The NUJ has always taken professional standards and journalistic responsibility seriously. The Union's first code of conduct was introduce in 1936 to improve standards of journalism that were attracting criticism at the time.
Since then the code has constantly been upgraded and amended, notably in 1976 and in 2007. The NUJ's code is the only UK code to apply to all types of journalists. Other codes apply to either print, from 1989, or broadcast journalists, from 1990, and are designed either by publishers rather than journalists or the broadcast regulator.
Since the NUJ's code is designed by and for journalists and all members are obliged to agree to uphold it, it has long been seen as the gold standard for journalism practice in the UK.
The Ethics Council was first set up by the NUJ in 1986, after the NUJ left what was then the Press Council in disgust at its inability to properly regulate the press. The Ethics Council initially took complaints from the public about the behaviour of journalists, but rising levels of complaint and employer-supported Government attacks on trade unions designed to reduce their effectiveness meant that the union was unable to sustain the resources required to run a major complaints system.
The union now limits complaints to those about members by other members. The council still gets occasional complaints from the public and if, after investigation, it believes them to be serious will take up the complaint from one of its own members.
The Ethics Council's role is to do work with members, government and other interested parties to improve standards of journalism in the UK and around the world. t works with many groups to educate the public about the role of journalists. It also works with journalists and students to help educate them about better practice and to assist with the preparation of media guidance.
The council keeps up with changes in the law, practice and the rulings of various regulators to ensure their recommendations are at the cutting edge of practice. The Council discusses issues of ethics and standards as they arise enabling it to offer advice to members and organisations seeking to offer guidance to journalists.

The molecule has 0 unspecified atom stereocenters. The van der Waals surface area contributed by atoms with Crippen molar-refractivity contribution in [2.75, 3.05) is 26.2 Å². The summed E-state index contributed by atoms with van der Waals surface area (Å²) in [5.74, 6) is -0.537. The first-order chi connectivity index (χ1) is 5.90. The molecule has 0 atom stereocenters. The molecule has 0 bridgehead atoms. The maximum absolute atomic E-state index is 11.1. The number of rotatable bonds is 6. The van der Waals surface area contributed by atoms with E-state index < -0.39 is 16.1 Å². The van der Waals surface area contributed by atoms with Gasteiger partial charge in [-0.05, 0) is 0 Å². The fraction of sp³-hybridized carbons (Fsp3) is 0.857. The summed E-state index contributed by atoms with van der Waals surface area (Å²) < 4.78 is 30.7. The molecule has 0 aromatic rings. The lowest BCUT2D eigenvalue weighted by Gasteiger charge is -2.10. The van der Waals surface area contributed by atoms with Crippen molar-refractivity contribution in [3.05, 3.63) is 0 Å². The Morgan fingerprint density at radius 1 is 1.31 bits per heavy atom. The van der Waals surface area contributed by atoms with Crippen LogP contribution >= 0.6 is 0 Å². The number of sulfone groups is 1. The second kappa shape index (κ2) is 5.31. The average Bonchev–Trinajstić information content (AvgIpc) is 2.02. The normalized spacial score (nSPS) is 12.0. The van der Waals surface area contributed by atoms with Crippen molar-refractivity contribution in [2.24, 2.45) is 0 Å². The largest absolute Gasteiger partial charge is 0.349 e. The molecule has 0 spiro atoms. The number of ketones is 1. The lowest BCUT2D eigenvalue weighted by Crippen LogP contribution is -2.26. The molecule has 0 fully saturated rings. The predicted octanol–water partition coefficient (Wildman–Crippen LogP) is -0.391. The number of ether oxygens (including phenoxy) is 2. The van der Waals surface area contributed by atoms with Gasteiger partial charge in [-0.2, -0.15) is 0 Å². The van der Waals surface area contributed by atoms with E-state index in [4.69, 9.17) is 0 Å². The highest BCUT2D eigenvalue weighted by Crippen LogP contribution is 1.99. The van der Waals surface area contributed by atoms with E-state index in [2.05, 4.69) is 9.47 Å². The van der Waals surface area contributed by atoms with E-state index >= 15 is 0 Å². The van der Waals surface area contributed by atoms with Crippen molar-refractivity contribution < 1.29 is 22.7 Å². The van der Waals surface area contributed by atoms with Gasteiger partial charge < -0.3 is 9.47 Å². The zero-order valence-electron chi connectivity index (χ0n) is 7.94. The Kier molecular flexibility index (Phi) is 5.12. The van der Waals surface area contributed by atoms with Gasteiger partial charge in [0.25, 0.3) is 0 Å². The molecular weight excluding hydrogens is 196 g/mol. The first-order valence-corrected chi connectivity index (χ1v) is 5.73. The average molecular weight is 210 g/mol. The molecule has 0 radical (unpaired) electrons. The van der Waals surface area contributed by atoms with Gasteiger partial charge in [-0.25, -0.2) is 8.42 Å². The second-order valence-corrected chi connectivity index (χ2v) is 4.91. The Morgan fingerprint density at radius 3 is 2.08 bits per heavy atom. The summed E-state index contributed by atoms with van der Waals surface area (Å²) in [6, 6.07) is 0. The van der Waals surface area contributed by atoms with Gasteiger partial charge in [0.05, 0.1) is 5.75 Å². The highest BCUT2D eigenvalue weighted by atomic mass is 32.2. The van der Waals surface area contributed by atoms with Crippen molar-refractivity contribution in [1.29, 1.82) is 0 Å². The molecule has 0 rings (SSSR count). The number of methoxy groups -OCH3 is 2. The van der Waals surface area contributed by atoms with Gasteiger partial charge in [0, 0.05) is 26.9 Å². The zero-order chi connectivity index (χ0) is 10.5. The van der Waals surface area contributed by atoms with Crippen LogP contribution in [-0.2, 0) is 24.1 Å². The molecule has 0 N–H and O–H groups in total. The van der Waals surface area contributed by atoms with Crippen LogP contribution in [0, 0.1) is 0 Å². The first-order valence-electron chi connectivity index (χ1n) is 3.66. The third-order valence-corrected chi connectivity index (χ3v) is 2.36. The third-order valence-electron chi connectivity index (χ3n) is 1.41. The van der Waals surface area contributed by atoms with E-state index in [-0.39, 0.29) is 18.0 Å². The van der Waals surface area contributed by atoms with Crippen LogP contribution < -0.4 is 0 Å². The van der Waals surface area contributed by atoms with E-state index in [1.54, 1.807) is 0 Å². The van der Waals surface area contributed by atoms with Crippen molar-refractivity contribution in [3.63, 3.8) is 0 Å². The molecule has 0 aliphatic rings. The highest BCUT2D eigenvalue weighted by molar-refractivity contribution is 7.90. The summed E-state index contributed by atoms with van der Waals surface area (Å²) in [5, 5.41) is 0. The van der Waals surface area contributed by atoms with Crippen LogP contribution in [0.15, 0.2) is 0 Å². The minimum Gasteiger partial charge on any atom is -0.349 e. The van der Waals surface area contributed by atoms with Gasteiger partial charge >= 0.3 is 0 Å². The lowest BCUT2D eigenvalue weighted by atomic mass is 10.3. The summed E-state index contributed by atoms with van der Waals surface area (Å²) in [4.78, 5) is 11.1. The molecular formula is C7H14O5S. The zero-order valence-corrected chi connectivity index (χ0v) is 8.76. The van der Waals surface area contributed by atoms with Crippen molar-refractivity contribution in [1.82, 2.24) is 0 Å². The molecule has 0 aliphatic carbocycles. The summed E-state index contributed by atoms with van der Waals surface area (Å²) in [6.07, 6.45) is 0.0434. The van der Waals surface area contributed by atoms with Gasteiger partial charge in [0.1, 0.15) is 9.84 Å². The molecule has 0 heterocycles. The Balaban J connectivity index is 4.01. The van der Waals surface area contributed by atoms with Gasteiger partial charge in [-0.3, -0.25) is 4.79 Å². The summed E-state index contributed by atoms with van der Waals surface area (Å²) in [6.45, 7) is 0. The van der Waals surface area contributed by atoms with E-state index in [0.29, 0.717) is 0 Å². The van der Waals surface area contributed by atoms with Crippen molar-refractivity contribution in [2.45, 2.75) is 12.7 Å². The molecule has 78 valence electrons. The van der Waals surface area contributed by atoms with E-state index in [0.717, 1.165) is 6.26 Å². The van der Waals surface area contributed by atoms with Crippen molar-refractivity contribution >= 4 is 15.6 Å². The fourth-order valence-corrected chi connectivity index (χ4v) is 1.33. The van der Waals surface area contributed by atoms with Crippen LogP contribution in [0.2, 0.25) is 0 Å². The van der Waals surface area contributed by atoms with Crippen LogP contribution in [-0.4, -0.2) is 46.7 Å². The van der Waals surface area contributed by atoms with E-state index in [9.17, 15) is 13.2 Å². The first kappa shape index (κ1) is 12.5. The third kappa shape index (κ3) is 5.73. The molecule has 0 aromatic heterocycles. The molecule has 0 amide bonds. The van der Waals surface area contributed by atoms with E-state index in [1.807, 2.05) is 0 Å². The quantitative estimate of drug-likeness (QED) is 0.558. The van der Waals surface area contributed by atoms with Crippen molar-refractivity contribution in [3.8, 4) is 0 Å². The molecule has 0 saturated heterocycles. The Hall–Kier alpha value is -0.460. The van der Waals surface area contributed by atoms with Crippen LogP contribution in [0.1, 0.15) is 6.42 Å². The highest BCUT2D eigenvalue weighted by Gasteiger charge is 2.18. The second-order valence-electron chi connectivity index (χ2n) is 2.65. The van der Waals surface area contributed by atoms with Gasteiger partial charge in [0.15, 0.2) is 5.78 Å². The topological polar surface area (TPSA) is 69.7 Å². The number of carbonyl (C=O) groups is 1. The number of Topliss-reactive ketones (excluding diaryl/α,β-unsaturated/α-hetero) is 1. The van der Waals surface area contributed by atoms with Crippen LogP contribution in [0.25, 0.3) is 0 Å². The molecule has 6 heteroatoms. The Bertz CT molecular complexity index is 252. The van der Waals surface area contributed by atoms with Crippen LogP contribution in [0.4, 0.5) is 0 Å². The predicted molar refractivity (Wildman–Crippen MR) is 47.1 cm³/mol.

The Council still has a role in disciplining members. Complaints made about members can be heard by the council and a decision about guilt made and a recommendation as to consequence made to the National Executive Council. The NEC can decide to expel a member, fine them or censor them.
The Ethics Council runs the union's Ethics hotline, a phone or email opportunity to talk to a member of the council on a peer-to-peer basis to discuss difficult ethical questions that might be affecting a particular story or your day to day work. If you are uncertain about issues concerning a story that risk keeping you awake at night, ring or email the hotline. Your call will be treated in confidence. Once we've checked you are a member, there is no need to give your name or any other details, just tell us your problem so that we can discuss it with you. The hotline is not there to tell you what to do, but it is there to discuss the issue and to tell you your options and their potential consequences.
Hotline: email: [email protected] or phone: 0845 450 0864.
The Ethics Council discusses issues affecting responsible reporting and journalistic standards and offers policy and general advice to members. The following are several of the recent issues or earlier publications.